Tag Archives: San Jose

Willow Glen Garden Redesign, 5 Years Later

Willow Glen Garden Redesign Plan 17 June 2015Redesign Plan 17 June 2015

Five years ago, I redesigned our front garden for water conservation. Partly as a result of my recent experience with a Pacific School of Religion class project helping to plant a food garden for The Village curbside community, aka homeless encampment, in Oakland, I was inspired to replant some of my own garden in Willow Glen (San Jose, California). John Plocher and I had to reroute the watering lines. I also had to remove couch and Bermuda grass volunteers, and relocate the many big pink worms that get mixed up in the work.

My 2015 plant list included:

  • Achillea tomentosa – woolly yarrow (yellow/grey) – still thriving
  • Agapanthus inapertus (purple) – still thriving
  • Bearded iris (red and purple and yellow and white) – still thriving
  • California Poppy (Eschscholzia californica, orange) – still thriving
  • Dymondia margaretae (yellow/grey) – removed, could not take the heat
  • Helictotrichon sempervirens – Blue oat grass – removed, could not take the heat
  • Lantana (purple) – still thriving
  • Lavender (Lavandula – purple, of course) – still thriving
  • Muhlenbergia rigens – deer grass – removed, got too big
  • Narcissus – daffodils (yellow – full size) – still thriving
  • Verbena lilacina (purple) – replaced twice and finally removed, could not take the heat
  • Verbena peruviana (red) – replaced twice and finally removed, could not take the heat
  • Phormium – flax (purple/brown) – died and was replaced with a similar plant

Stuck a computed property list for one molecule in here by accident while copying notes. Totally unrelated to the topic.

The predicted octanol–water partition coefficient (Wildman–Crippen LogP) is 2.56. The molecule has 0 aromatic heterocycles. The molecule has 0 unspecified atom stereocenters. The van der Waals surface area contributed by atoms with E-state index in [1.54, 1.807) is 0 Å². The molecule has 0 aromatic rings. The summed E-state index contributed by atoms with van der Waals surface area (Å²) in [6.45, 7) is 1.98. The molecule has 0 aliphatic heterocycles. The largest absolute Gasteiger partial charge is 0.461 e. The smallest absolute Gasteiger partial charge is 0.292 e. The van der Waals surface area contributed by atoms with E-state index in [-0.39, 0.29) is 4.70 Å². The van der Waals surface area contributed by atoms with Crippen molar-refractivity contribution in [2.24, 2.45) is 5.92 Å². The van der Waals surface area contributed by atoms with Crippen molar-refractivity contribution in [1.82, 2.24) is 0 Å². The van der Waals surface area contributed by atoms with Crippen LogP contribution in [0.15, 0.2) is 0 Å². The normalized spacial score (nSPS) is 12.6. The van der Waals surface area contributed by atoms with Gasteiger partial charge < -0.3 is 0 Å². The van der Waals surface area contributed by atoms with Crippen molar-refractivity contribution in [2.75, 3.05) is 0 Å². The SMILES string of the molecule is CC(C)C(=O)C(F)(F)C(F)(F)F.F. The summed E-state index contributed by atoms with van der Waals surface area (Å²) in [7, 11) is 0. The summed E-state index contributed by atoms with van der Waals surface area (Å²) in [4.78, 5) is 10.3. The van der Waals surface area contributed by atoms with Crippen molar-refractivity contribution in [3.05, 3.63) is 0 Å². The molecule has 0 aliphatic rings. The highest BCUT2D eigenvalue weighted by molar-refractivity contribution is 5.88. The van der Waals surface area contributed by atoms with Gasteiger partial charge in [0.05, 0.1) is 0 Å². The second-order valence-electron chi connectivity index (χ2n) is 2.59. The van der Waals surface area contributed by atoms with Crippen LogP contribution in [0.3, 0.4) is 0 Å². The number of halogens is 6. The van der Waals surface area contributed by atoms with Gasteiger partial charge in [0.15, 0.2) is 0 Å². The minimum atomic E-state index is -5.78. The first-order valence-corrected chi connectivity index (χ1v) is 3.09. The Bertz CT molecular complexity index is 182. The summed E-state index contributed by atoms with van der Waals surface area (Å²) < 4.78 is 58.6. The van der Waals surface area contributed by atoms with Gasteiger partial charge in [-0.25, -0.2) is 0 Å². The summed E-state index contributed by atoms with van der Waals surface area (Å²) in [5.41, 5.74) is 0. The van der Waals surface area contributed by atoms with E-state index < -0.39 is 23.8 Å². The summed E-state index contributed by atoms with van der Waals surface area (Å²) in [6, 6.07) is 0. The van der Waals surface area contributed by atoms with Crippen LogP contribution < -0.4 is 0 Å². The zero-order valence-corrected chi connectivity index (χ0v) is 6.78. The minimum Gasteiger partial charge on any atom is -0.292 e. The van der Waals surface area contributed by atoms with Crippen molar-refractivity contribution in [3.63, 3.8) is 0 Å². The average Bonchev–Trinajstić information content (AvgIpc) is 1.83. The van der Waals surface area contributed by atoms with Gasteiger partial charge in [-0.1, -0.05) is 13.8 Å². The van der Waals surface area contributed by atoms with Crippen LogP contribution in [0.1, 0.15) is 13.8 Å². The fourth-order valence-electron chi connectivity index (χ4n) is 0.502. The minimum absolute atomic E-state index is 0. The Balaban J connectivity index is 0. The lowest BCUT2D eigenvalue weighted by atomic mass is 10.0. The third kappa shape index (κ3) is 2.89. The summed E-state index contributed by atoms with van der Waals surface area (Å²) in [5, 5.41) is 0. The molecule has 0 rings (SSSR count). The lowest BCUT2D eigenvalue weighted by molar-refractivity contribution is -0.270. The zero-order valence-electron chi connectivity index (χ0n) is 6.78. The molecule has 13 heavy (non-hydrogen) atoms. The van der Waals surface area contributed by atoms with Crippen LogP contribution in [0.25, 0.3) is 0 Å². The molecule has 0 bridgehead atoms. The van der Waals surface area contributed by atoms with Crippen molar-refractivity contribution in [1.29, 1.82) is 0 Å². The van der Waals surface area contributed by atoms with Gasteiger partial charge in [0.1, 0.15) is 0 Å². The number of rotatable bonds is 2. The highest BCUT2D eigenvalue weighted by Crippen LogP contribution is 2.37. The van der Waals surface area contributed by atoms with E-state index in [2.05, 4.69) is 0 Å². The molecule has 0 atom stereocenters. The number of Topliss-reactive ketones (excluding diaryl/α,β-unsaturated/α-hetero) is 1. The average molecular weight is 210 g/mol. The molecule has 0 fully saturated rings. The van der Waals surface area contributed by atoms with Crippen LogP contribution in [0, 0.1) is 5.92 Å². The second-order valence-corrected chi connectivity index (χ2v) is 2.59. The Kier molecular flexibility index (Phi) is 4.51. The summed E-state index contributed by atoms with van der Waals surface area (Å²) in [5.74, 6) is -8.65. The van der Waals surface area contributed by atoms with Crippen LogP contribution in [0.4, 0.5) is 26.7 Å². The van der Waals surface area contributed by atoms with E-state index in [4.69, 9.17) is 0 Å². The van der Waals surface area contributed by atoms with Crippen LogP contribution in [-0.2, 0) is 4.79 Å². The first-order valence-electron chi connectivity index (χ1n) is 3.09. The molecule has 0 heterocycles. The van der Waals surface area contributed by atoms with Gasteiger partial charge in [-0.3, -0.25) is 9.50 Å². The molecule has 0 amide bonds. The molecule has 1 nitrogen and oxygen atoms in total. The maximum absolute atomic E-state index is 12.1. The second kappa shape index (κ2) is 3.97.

What I have now includes more California natives, which I hope will handle San Jose’s increasingly hot summers better.* New additions are in bold:

  • Achillea Millefolium “Sonoma Coast creeping yarrow”  (California native, white)
  • Achillea Tomentosa – woolly yarrow (yellow/grey)
  • Agapanthus inapertus (purple)
  • Bearded iris (red and purple and yellow and white)
  • California Poppy (California native, Eschscholzia californica, orange and yellow)
  • Ceanothus hearstiorum “Hearst Ranch buckbrush” (California native, from San Luis Obispo County, purple)
  • Ceanothus megacarpus “Bigpod ceanothus” (California native, from the Central Coast and Channel Islands, white)
  • Echium wildpretii “Tower of Jewels” (red)
  • Lantana (purple)
  • Lavender (Lavandula – purple, of course)
  • Manzanita “Emerald Carpet” (California native, from Mendocino County, Arcostaphylos, white flowers, red fruit and bark)
  • Narcissus – daffodils – full size (yellow)
  • Narcissus “Tete Tete” – miniature daffodils (yellow)
  • Penstemon baccharifolius “Rock penstemon” (a Texas plant, but the only red bloom that day in Yamagami’s Nursery natives section)
  • Phormium – flax (pink/brown)

On 9 February, I took out three of the lantana and replaced them with low-growing manzanita, which is a California native that I hope will be less bushy and aggressive. There are still two of the lantana, much pruned back.